Computed tomographic findings in atrophic rhinitis.

Department of Otolaryngology, University of Toronto, Ontario, Canada.
The Journal of otolaryngology (Impact Factor: 0.5). 01/1992; 20(6):428-32.
Source: PubMed

ABSTRACT Computed tomography (CT) has been used increasingly in the assessment of patients with symptoms of sinonasal disease since the introduction of functional endoscopic surgery for the treatment of chronic sinusitis. The association of sinusitis and atrophic rhinitis will inevitably lead to more frequent imaging of patients with atrophic rhinitis. Correct interpretation of the CT appearances of atrophic rhinitis is important as misinterpretation may have serious implications during sinus surgery. These appearances have not been described previously. We describe and discuss the CT findings in three patients with clinical evidence of atrophic rhinitis.

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    ABSTRACT: Background. The objective of this prospective study was to evaluate the clinical profile, microbiological flora and radiological features in primary atrophic rhinitis patients and to identify their association with the etiology of primary atrophic rhinitis. Study design. Prospective case study. Materials and methods. Patients with primary atrophic rhinitis over a two years period were included in the study. Complete blood count, total protein and microbiological analysis from nasal swab were done to evaluate iron deficiency anemia, nutritional status and identification of the pathogenic bacteria respectively. Radiological evaluation was done to study the radiological features of primary atrophic rhinitis. Observations. Ninety cases of primary atrophic rhinitis were studied. The most common symptom was nasal crusting. Nasal crust, odour and atrophy of mucosa were the most consistent finding. Nasal myiasis was found in 26.6% cases. The nasal mucociliary clearance time was markedly increased. On investigation there were low value of hemoglobin and total protein in 46.6% and 25.5% patients, respectively. Pseudomonas aeruginosa (37%) was the commonest organism isolated from culture. On radiological evaluation evidence of different grade of sinusitis was seen in 87.7% case. Conclusion. The present study suggested that certain bacterial infections, anemia, poor nutrition and hereditary factor may contribute significantly to the etiology of primary atrophic rhinitis.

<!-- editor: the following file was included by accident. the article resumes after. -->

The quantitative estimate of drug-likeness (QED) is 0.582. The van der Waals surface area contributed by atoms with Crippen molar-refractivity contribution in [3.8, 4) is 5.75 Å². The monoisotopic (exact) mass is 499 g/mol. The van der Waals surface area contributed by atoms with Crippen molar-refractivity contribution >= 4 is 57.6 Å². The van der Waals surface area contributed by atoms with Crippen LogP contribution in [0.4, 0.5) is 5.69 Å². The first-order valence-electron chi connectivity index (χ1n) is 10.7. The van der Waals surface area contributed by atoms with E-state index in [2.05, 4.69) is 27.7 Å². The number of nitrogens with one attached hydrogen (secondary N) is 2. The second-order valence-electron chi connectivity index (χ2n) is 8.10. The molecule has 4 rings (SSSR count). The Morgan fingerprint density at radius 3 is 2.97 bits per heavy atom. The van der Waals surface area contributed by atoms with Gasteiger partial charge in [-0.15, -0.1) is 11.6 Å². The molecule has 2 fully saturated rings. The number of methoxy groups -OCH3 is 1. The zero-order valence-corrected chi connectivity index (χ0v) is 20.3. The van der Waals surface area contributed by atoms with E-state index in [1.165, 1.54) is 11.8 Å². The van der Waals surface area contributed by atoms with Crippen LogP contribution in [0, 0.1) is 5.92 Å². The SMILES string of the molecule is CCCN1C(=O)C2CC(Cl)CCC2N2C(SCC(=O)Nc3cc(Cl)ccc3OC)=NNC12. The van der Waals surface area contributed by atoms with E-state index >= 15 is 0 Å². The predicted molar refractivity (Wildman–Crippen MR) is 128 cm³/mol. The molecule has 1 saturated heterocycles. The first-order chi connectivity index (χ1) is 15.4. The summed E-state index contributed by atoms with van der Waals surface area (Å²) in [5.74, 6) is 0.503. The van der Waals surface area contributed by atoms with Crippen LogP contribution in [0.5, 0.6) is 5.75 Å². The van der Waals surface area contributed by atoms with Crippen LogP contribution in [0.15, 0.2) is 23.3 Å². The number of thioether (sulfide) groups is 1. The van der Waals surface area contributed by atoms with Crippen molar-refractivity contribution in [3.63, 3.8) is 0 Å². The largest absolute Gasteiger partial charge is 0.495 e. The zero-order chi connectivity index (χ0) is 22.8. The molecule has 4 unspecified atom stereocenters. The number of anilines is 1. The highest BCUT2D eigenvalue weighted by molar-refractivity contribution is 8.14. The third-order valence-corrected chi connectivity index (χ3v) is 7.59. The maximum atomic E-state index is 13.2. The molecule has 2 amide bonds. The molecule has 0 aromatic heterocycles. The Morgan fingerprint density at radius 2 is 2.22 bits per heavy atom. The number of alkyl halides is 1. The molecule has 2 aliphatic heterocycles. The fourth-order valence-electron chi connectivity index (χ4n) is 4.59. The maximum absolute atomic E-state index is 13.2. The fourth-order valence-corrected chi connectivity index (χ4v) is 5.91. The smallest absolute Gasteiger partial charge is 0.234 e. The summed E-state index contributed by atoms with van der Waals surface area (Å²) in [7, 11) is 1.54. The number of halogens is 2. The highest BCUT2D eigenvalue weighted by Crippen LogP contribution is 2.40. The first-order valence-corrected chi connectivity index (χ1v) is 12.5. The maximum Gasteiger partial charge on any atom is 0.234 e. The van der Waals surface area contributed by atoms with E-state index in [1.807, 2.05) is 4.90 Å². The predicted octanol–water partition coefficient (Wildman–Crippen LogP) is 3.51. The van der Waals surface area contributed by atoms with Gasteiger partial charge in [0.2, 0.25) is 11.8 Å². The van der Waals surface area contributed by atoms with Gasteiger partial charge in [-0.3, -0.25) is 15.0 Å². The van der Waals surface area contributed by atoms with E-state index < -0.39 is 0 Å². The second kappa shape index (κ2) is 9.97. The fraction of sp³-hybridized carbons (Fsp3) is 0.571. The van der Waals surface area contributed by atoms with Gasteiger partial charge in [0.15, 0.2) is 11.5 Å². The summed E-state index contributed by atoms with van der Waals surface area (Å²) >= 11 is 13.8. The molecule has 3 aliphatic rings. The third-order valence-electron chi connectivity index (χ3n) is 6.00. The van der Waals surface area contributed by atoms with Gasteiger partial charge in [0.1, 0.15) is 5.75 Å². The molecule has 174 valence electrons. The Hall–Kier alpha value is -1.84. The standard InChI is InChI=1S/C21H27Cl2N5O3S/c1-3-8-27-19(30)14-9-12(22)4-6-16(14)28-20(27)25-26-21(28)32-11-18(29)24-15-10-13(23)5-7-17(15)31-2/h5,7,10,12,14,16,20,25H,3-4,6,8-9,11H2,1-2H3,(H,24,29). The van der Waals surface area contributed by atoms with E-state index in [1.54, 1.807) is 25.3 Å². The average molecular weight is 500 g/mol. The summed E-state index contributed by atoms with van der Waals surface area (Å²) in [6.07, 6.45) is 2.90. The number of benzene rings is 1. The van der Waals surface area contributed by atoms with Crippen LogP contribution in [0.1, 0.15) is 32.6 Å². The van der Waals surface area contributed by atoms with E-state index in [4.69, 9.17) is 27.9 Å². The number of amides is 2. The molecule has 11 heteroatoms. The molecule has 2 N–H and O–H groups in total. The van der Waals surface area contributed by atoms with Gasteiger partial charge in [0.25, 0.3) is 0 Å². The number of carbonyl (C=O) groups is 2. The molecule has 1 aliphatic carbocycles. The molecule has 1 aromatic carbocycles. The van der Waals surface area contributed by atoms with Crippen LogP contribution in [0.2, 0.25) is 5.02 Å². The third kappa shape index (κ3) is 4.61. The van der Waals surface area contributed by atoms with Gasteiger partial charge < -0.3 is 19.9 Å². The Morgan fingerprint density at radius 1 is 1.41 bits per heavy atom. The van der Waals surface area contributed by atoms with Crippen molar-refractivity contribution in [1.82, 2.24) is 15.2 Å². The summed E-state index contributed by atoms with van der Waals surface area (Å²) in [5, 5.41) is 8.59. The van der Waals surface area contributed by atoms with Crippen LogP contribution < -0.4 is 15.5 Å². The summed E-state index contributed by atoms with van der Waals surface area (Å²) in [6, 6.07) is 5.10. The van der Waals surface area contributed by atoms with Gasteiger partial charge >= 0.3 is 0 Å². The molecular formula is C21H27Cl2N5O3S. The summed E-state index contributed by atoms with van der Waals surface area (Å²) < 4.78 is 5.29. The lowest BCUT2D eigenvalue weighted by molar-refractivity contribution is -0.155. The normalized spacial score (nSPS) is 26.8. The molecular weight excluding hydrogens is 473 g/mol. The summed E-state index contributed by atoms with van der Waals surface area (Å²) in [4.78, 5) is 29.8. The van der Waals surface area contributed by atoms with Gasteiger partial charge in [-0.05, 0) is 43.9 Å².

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    ABSTRACT: Ozena, which is often used interchangeably with atrophic rhinitis or empty nose syndrome, is a progressive and chronically debilitating nasal disease that results in atrophy of the nasal mucosa, nasal crusting, fetor, and destruction of submucosal structures. Although the etiology is not completely understood, infection with Klebsiella ozaenae is widely believed to contribute to the destructive changes. We present a case of a patient with ozena secondary to K. ozaenae with extensive destruction of bony structures of the nasal cavity undergoing elective dacryocystorhinostomy. An extensively thinned skull base secondary to the disease process resulted in an unforeseen complication in which the skull base was entered leading to a cerebrospinal fluid leak. Patients with known history of ozena or atrophic rhinitis often have extensive destruction of the lateral nasal wall and skull base secondary to progression of disease. Submucosal destruction of these bony structures mandates the need for extreme caution when planning on performing endoscopic intervention at or near the skull base. If physical examination or nasal endoscopy is suspicious for atrophic rhinitis or a patient has a known history of infection with K. ozaenae, we recommend preoperative imaging for surgical planning with careful attention to skull base anatomy.
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    ABSTRACT: Objective: In this study, we aimed to examine the ultrastructural characteristics of nasal mucosa in patients with atrophic rhinitis and reported our findings. Methods: The biopsy specimens were obtained from two children and three adult patients, who had some or all of the clas- sical manifestations of atrophic rhinitis. The tissue samples were prepared according to routine histological scanning elec- tron microscopic tissue preparation procedure and examined using scanning electron microscope. The study was carried out in the electron microscopy laboratory of the Anatomy Department of Hacettepe University, Ankara, Turkey, between February 2001 and March 2003. Results: Squamous epithelium showing keratinization was observed in large areas. Additionally, desquamation of the horny cells of the nasal mucosa epithelium was found. The findings obtained in this study were in accordance with preview stud- ies. Besides all these, we also observed accumulation of bacteria, especially the cocci in some focal regions. This accumula- tion of the bacteria may play a very important role in the etiology of the disease. Conclusion: Depending upon to the difficulty of finding patients with atrophic rhinitis, even the few number of cases observed in this study will have an importance for the ultrastructural characteristics of the disease.